The third phase of the operation to begin in "20 hours".
The generals and other officials overseeing the desperate operation to rescue 12 young soccer players and their coach from a flooded cave labyrinth in Thailand's sweltering far north were only half joking when they quipped Monday that success was in the hands of the rain god Phra Pirun.
The first stage of the mission ran "smoothly" and the rescued boys were in "good health", according to the Thai authorities.
"Think about the responsibility of taking a kid under/beneath there and the conditions are really scary", said rescuer Rafael Aroush.
More than 90 divers altogether are said to be involved in the operation.
How are the boys being rescued?
The story of the "Wild Boars" soccer team has gripped Thai and global media.
The group was found nine days later in a cramped chamber 2.5 miles inside the cave system by two British volunteer rescue divers. Add Thailand Cave Rescue as an interest to stay up to date on the latest Thailand Cave Rescue news, video, and analysis from ABC News.More news: Pogba urges France to avenge Euros defeat
The goal is to get them all out before heavy rain forecasted makes it even more hard to reach them.
Authorities then struggled to determine the best way to save the "Wild Boars", with the group stuck on a shelf above the floodwaters in pitch darkness.
Among the ideas were drilling an escape route through the mountain, and leaving them for months until the monsoon season ended and the flooding subsided.
But with oxygen levels inside dropping to unsafe lows and the prospect of heavy rain flooding the area completely, authorities decided they had to move quickly and take the group out through the water-filled tunnels.
Dozens of foreign divers and other experts from around the world were brought in to help the rescue effort, working alongside Thai Navy Seals.
Multiple calls to senior government officials and military personnel leading the operation to rescue the members of the youth soccer team rang unanswered Monday evening.
Getting to and from where the boys are has been an exhausting round trip, even for the experienced divers.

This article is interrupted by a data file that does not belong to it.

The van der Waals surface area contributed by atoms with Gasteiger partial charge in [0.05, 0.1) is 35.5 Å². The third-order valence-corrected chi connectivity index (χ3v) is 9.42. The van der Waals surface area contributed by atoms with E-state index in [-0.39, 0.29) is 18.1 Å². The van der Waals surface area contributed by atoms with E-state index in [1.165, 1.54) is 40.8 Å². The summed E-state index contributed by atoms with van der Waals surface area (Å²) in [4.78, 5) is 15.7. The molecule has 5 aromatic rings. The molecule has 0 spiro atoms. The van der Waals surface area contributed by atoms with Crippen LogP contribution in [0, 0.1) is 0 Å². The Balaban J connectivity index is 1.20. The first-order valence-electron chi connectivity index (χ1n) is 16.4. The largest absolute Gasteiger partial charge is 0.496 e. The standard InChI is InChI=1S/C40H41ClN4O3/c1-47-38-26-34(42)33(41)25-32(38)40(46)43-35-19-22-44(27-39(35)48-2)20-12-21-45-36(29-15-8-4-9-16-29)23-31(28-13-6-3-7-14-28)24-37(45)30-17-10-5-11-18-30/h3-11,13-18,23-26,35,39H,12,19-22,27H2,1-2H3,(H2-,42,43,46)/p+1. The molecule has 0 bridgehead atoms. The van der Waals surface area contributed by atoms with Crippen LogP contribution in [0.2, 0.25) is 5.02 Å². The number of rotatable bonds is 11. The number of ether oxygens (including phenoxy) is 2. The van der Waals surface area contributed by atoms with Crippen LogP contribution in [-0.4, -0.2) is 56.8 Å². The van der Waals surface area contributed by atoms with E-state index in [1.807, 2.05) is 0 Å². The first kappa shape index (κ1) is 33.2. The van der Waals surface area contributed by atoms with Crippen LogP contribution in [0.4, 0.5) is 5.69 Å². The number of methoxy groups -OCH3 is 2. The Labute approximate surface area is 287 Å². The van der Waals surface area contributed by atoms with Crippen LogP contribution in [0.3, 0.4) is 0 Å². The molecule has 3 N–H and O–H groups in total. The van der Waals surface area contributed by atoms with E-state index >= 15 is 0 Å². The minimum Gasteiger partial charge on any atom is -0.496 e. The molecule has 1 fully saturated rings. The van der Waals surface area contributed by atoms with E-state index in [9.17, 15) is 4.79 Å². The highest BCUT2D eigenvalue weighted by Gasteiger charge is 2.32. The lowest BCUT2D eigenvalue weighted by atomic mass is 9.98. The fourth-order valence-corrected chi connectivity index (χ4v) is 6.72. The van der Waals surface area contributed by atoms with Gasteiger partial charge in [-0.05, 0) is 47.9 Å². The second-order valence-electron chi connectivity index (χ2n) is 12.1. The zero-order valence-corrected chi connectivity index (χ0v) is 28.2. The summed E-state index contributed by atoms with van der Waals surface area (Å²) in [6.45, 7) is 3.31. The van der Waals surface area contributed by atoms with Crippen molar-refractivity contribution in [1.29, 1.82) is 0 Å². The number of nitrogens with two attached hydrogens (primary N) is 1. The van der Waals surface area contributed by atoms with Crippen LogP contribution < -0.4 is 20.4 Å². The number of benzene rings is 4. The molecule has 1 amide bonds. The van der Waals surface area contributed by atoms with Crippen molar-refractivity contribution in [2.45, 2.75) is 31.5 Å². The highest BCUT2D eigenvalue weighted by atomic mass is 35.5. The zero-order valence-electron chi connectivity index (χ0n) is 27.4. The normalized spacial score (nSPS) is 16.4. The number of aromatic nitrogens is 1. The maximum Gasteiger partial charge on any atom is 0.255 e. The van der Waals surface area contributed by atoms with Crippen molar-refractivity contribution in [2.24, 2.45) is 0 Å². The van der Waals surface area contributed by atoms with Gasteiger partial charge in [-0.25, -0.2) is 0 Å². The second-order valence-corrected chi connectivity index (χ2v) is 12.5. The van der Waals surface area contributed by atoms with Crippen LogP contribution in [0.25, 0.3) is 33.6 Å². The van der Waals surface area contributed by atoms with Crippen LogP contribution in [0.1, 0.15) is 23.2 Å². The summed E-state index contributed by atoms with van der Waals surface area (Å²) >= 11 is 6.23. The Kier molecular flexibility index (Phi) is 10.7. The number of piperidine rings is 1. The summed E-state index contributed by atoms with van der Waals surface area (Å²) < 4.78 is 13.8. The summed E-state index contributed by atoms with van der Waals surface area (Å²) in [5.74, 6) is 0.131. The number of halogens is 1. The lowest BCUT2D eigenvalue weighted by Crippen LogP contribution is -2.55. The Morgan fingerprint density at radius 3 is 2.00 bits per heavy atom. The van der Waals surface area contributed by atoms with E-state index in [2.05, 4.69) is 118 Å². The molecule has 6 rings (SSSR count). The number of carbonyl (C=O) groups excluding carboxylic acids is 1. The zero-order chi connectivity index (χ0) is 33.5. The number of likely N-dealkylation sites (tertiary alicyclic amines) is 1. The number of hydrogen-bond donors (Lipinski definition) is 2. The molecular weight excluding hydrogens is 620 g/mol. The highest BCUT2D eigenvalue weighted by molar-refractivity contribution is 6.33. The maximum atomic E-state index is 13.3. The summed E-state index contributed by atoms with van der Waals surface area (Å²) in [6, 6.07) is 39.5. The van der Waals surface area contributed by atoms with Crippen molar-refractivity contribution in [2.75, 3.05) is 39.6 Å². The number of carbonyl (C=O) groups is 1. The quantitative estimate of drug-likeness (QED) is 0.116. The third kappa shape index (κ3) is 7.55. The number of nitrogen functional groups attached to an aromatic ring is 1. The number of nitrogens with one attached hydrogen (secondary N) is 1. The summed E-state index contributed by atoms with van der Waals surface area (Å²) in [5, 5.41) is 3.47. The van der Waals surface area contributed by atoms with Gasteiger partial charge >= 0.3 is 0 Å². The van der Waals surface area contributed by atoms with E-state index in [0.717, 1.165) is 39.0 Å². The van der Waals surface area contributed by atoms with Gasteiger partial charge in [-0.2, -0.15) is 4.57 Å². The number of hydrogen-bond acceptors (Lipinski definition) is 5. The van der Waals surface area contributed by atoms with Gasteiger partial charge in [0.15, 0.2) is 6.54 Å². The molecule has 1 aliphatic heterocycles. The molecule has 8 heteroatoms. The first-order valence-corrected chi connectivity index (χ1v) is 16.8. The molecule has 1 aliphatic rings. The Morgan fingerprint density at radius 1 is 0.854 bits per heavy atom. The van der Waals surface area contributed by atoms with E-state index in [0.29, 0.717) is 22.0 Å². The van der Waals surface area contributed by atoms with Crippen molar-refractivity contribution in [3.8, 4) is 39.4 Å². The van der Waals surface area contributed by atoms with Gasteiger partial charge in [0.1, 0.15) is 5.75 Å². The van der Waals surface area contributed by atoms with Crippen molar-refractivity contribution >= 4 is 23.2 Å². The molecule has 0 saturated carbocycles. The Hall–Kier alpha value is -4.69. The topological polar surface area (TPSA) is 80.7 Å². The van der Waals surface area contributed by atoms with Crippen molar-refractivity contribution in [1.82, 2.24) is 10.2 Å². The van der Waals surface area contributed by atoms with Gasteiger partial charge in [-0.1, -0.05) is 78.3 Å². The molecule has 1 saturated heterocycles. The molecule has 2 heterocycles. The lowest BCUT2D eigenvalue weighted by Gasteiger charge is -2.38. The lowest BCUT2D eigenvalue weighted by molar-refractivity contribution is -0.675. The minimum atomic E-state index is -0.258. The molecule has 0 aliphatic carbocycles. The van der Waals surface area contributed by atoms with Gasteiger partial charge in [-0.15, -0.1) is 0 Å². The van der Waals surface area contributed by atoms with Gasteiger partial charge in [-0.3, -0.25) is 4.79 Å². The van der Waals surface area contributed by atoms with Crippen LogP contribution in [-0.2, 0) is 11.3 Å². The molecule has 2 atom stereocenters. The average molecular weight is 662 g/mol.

A device by Elon Musk's SpaceX and The Boring Company, created to help rescue the remaining members of a soccer team trapped in a flooded cave in Chiang Rai, Thailand, is being tested in a swimming pool in Los Angeles, California, in this still image taken from an undated video obtained from social media. Highlighting the extreme dangers, a former Thai Navy SEAL died Friday while replenishing the oxygen canisters placed along the route to the boys' damp refuge.More news: Rory McIlroy proving popular draw at Irish Open in Ballyliffin
Each had to wear an oxygen mask to enable normal breathing, authorities said.
There was no word on the condition of any of the people brought out on Monday.
However, after news of the rescue of four boys emerged, Musk tweeted, "Hopefully useful".
The experts say if the boys are not rescued over the next few days, they may have to wait inside the cave for months before the rains ease up and another rescue attempt is made. A nutritionist is monitoring their diet and has recommended that they eat nothing spicy or salty - despite the boys' cravings for spicy basil pork and rice, and grilled pork. The boys and their coach have been stranded about four kilometers inside the cave.
The hint of setting sun and blue skies broke through the heavy clouds behind the caves as a helicopter whirred through the sky, carrying the last of the team south to a hospital in nearby Chiang Rai. More than 1000 journalists from across the world have descended on northern Thailand to report the story. A massive worldwide search operation was launched and it took 10 days to locate the boys, who had taken shelter on a dry slope deep in the complex.
'We have not been told which child has been brought out.
"I'm hoping for good news today", he said.More news: ANP leader Haroon Bilour among 20 martyred in Peshawar blast
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